Voyage to the Bottom of the Sea is dated in the best way.
I would have really liked to see an in-depth interview with Irwin Allen talking about his shows, his life and his other work.
Irwin Allen’s Voyage to the Bottom of the Sea, Vol. 1 is a nail biter of a TV on DVD release if ever there was one. Fans of such movies as The Hunt for Red October and Crimson Tide will certainly enjoy seeing the Seaview in action. This amazingly built vessel looks like a submarine on the outside, but it is actually America’s best defense during the Cold War. Admiral Harriman Nelson (Richard Basehart) and Captain Lee Crane (David Hedison) lead the crew on some of the most intriguing expeditions ever conducted in the deep sea.
Whether they are investigating why a torrent of blizzards is slamming into Florida, or they are trapped on the floor of the Ocean due to damage from a minefield explosion, or even when they come across an Alien spaceship, this show never ceases to take it’s situation seriously. By today’s standards the special FX look almost remedial, but taken within their context, Voyage to the Bottom of the Sea, Vol. 1 is truly a spectacle to behold.
Never Before Scene Pilot Episode
Titled Eleven Days to Zero , what amazed me the most about this episode was that it was in color. The rest of the episodes were in black and white. Also, this version of Eleven Days to Zero seems like it was shot identically to the episode that begins this first season. While I haven’t done a compare and contrast with both episodes using two TVs, I am starting to wonder if this just isn’t the same episode with some color added in? Why they would do that I have no idea but this whole thing just seems odd.
There are 10 short home movies in all. They are shot on 8mm film and with titles like Weapons Room and Snow Set, you get a thumbnail of what you’re going to see before you see it. Even though much of the effects are the actors acting like they are being jostled around the Seaview (instead of really being knocked around in the submarine), these home movies were very neat to watch. In some ways, not having any audio on these movies makes them have a warmer feel.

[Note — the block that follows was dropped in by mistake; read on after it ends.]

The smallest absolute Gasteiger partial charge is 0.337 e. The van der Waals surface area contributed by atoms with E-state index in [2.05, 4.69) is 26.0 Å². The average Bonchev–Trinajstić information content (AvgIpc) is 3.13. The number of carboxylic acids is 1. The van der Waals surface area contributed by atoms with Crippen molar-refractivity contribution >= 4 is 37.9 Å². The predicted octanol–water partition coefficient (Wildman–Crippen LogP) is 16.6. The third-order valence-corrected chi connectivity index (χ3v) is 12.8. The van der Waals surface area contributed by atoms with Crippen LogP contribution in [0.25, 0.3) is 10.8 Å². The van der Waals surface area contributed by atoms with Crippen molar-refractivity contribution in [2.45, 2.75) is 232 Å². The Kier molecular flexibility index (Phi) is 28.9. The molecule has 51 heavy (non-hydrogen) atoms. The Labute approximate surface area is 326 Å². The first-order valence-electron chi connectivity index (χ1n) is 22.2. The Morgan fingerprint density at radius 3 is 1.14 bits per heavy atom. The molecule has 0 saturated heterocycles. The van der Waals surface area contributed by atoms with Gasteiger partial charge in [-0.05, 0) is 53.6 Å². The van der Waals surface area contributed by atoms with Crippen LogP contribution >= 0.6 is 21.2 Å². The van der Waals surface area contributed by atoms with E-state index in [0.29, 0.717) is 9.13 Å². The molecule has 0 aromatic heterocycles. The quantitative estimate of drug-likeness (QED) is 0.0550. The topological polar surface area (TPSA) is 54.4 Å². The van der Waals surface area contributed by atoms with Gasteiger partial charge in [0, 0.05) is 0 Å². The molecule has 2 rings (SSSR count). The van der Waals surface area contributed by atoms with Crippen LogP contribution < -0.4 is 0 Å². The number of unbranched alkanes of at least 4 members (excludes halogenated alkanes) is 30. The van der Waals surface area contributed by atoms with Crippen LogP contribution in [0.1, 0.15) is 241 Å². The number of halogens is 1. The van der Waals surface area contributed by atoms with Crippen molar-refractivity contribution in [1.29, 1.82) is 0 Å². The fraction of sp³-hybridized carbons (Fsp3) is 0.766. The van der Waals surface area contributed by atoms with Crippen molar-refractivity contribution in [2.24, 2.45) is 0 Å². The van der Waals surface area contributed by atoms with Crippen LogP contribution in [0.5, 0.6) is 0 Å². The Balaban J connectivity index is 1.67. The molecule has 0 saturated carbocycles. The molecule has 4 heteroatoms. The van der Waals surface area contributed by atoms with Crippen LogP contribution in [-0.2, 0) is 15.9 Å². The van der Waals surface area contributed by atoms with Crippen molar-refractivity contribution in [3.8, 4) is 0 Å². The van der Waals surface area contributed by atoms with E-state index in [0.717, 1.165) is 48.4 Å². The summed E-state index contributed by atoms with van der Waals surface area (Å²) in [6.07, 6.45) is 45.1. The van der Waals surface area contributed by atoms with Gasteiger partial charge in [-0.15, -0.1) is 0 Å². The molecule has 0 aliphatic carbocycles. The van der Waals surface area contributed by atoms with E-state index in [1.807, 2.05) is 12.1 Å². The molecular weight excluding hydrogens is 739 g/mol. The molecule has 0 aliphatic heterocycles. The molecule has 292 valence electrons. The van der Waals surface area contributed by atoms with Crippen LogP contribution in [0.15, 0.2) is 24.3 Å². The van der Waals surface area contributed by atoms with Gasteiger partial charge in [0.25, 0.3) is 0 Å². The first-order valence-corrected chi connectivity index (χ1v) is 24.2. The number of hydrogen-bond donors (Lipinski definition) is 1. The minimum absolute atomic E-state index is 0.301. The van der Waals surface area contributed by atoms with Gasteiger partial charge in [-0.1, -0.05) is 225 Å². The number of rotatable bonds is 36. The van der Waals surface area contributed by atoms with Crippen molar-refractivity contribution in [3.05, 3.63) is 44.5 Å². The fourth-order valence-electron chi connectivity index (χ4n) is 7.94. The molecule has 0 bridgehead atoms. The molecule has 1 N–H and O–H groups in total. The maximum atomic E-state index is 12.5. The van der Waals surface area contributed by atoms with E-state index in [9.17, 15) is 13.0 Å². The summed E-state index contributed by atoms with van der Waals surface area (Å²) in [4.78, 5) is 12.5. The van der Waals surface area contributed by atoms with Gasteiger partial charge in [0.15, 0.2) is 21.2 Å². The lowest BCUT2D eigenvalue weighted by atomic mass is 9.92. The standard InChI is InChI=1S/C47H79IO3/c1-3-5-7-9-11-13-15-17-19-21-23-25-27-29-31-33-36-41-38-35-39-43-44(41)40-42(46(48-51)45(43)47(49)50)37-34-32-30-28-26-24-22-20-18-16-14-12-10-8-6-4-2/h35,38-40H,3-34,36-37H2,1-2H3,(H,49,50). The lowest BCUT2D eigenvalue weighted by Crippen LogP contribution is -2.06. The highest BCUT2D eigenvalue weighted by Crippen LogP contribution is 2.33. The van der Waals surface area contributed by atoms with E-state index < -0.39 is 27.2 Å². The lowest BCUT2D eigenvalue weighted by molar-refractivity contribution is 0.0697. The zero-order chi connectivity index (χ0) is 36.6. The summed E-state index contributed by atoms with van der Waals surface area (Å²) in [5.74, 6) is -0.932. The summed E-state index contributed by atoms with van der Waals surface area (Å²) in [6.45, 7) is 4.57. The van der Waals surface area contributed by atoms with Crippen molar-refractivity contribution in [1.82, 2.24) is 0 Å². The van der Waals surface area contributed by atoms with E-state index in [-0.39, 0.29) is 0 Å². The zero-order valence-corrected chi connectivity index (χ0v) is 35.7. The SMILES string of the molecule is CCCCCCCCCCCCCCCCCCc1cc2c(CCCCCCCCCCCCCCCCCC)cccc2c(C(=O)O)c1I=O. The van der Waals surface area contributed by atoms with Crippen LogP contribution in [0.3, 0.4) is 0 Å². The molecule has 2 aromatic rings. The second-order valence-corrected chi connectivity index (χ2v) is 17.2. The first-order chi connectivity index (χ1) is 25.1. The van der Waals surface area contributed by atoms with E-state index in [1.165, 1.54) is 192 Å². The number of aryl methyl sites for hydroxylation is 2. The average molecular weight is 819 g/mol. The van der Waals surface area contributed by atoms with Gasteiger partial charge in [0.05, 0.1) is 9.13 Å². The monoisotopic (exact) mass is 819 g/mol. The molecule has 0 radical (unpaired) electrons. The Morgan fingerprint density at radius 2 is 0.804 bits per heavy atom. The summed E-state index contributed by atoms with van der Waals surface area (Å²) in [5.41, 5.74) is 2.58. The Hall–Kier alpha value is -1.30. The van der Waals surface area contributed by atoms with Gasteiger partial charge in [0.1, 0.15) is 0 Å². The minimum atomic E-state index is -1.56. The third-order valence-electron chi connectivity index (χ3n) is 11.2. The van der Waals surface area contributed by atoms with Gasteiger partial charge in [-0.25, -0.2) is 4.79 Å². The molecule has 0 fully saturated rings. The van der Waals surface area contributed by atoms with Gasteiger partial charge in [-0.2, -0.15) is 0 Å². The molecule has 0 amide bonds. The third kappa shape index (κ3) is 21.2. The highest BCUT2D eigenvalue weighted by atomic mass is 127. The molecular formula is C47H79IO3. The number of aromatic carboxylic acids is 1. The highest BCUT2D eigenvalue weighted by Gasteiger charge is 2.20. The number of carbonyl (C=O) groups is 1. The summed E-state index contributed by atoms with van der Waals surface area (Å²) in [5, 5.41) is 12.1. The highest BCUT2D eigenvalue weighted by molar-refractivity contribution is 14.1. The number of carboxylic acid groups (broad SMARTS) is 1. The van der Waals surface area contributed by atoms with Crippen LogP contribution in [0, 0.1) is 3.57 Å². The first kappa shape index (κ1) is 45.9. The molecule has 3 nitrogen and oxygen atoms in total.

ABC Presentation Reel
This reel is an introduction to this show. Irwin Allen, on the set of the Seaview, tells viewers what to expect. In a nutshell, Voyage to the Bottom of the Sea will be one hour and it will be action packed. Viewers who originally saw this were then treated to some examples of the shows FX and explosions.
These galleries are set up so that people can very easily scroll through them with their DVD’s remote. The galleries are Presentation Book, Production/Behind the Scenes and Merchandise. The Presentation Book seems like something that was created to explain this show to people who had never seen it. The Production/Behind the Scenes gallery is a mix of color and black and white pictures. Lastly, the Merchandise gallery shows us the board games that this show inspired as well as the books, stickers and buttons that came from it as well.
1.33:1 - Aspect Ratio. The 16 episodes are all in the classic black and white from the mid-1960s. First off, these shows were very well written. They are thickly layered and very tight and as a result they play like short movies. Now, from purely an FX standpoint, they leave a lot to be desired. You can completely tell that during a lot of the big “FX” scenes the actors are acting against a screen that is projecting something. Still, it is this ability juxtapose shots like this together, that while maybe not looking so great, at least attempted to expand the filmic (and TV) mediums.
English - Stereo and Mono - Spanish - Mono. Subtitled in English and Spanish. Close Captioned. This show is laced with the kind of music that embodies very revealing moments. It sets the tone and creates the mood without viewers even having to think about it. Still, with 818 minutes of footage, and considering how old all the assets for these shows are, I was impressed that A) the sound is as good as it is and B) that I wasn’t able to notice any audio hits, pops or hisses.
This packaging is of the digipack variety. The main color they have used is that of an ominous dark blue. The front cover features two equal sized shots of Richard Basehart and David Hedison. Below them, the Seaview traverses it’s watery landscape. The back features what is essentially the same shot at the front cover only it’s smaller. There is a description of the show, a listing of supplemental features and technical specs. The three discs that make up this set each have their own slim, plastic case, each one with the same cover as the main vinyl, cardboard one that houses them. The back of each cover lists out the episodes that are on that disc, and gives a description of what the episode is about.
I recently had the pleasure of interviewing David Hedison for this DVD release. Listening to him talk about the show, working with Richard Basehart and Irwin Allen really made me look at Voyage to the Bottom of the Sea, Vol. 1 in a different light. Although, I am a big fan of older TV, it was nice to hear from someone like Hedison who has been around for a very long time. There was an earnestness to his, Basehart’s and the rest of the crew’s acting style that didn’t let any moody artifice get in the way.
Even when dealing with very fantastical storylines, Voyage to the Bottom of the Sea, Vol. 1 never ceases to take itself and the situations for the Seaview seriously.
Voyage to the Bottom of the Sea was released .